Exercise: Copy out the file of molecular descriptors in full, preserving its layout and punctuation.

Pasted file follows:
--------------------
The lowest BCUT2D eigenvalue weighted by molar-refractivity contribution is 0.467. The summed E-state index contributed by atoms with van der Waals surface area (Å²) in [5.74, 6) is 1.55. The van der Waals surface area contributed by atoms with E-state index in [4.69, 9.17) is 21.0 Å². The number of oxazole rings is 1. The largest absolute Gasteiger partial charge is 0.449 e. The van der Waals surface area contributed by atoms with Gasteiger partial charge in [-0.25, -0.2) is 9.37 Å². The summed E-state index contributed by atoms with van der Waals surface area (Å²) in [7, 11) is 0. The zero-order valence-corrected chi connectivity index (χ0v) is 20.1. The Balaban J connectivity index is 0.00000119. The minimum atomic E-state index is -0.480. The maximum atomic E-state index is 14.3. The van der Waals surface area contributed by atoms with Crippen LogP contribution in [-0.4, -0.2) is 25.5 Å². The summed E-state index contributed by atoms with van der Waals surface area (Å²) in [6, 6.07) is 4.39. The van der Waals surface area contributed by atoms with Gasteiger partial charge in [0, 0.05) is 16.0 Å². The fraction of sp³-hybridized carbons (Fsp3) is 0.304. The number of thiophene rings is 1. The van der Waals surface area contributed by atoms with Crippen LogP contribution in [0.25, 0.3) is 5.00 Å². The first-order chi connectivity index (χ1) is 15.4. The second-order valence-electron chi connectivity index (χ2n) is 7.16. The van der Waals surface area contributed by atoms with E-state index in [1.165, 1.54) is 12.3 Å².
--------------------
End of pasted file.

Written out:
The lowest BCUT2D eigenvalue weighted by molar-refractivity contribution is 0.467. The summed E-state index contributed by atoms with van der Waals surface area (Å²) in [5.74, 6) is 1.55. The van der Waals surface area contributed by atoms with E-state index in [4.69, 9.17) is 21.0 Å². The number of oxazole rings is 1. The largest absolute Gasteiger partial charge is 0.449 e. The van der Waals surface area contributed by atoms with Gasteiger partial charge in [-0.25, -0.2) is 9.37 Å². The summed E-state index contributed by atoms with van der Waals surface area (Å²) in [7, 11) is 0. The zero-order valence-corrected chi connectivity index (χ0v) is 20.1. The Balaban J connectivity index is 0.00000119. The minimum atomic E-state index is -0.480. The maximum atomic E-state index is 14.3. The van der Waals surface area contributed by atoms with Crippen LogP contribution in [-0.4, -0.2) is 25.5 Å². The summed E-state index contributed by atoms with van der Waals surface area (Å²) in [6, 6.07) is 4.39. The van der Waals surface area contributed by atoms with Gasteiger partial charge in [0, 0.05) is 16.0 Å². The fraction of sp³-hybridized carbons (Fsp3) is 0.304. The number of thiophene rings is 1. The van der Waals surface area contributed by atoms with Crippen LogP contribution in [0.25, 0.3) is 5.00 Å². The first-order chi connectivity index (χ1) is 15.4. The second-order valence-electron chi connectivity index (χ2n) is 7.16. The van der Waals surface area contributed by atoms with E-state index in [1.165, 1.54) is 12.3 Å².